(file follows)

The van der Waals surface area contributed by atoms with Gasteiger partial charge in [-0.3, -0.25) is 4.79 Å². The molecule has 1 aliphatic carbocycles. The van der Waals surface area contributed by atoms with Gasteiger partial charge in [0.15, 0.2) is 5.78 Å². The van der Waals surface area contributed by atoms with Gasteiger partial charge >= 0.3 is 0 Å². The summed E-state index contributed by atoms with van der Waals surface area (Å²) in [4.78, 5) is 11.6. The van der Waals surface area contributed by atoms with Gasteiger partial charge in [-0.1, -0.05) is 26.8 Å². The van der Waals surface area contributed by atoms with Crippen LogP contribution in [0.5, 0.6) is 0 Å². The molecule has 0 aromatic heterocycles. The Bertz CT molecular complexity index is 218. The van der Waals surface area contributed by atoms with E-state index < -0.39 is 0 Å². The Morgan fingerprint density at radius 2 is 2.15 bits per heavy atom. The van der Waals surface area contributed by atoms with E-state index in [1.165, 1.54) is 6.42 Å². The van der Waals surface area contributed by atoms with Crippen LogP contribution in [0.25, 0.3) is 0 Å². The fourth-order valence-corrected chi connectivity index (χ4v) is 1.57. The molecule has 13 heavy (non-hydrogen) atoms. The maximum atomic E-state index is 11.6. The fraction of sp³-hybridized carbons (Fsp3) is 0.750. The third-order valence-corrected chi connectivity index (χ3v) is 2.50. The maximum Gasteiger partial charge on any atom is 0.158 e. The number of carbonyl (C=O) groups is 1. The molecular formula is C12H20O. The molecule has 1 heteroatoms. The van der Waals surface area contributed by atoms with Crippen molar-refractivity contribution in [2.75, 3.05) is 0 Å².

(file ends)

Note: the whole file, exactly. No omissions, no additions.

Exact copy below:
The van der Waals surface area contributed by atoms with Gasteiger partial charge in [-0.3, -0.25) is 4.79 Å². The molecule has 1 aliphatic carbocycles. The van der Waals surface area contributed by atoms with Gasteiger partial charge in [0.15, 0.2) is 5.78 Å². The van der Waals surface area contributed by atoms with Gasteiger partial charge >= 0.3 is 0 Å². The summed E-state index contributed by atoms with van der Waals surface area (Å²) in [4.78, 5) is 11.6. The van der Waals surface area contributed by atoms with Gasteiger partial charge in [-0.1, -0.05) is 26.8 Å². The van der Waals surface area contributed by atoms with Crippen LogP contribution in [0.5, 0.6) is 0 Å². The molecule has 0 aromatic heterocycles. The Bertz CT molecular complexity index is 218. The van der Waals surface area contributed by atoms with E-state index < -0.39 is 0 Å². The Morgan fingerprint density at radius 2 is 2.15 bits per heavy atom. The van der Waals surface area contributed by atoms with E-state index in [1.165, 1.54) is 6.42 Å². The van der Waals surface area contributed by atoms with Crippen LogP contribution in [0.25, 0.3) is 0 Å². The fourth-order valence-corrected chi connectivity index (χ4v) is 1.57. The molecule has 13 heavy (non-hydrogen) atoms. The maximum atomic E-state index is 11.6. The fraction of sp³-hybridized carbons (Fsp3) is 0.750. The third-order valence-corrected chi connectivity index (χ3v) is 2.50. The maximum Gasteiger partial charge on any atom is 0.158 e. The number of carbonyl (C=O) groups is 1. The molecular formula is C12H20O. The molecule has 1 heteroatoms. The van der Waals surface area contributed by atoms with Crippen molar-refractivity contribution in [2.75, 3.05) is 0 Å².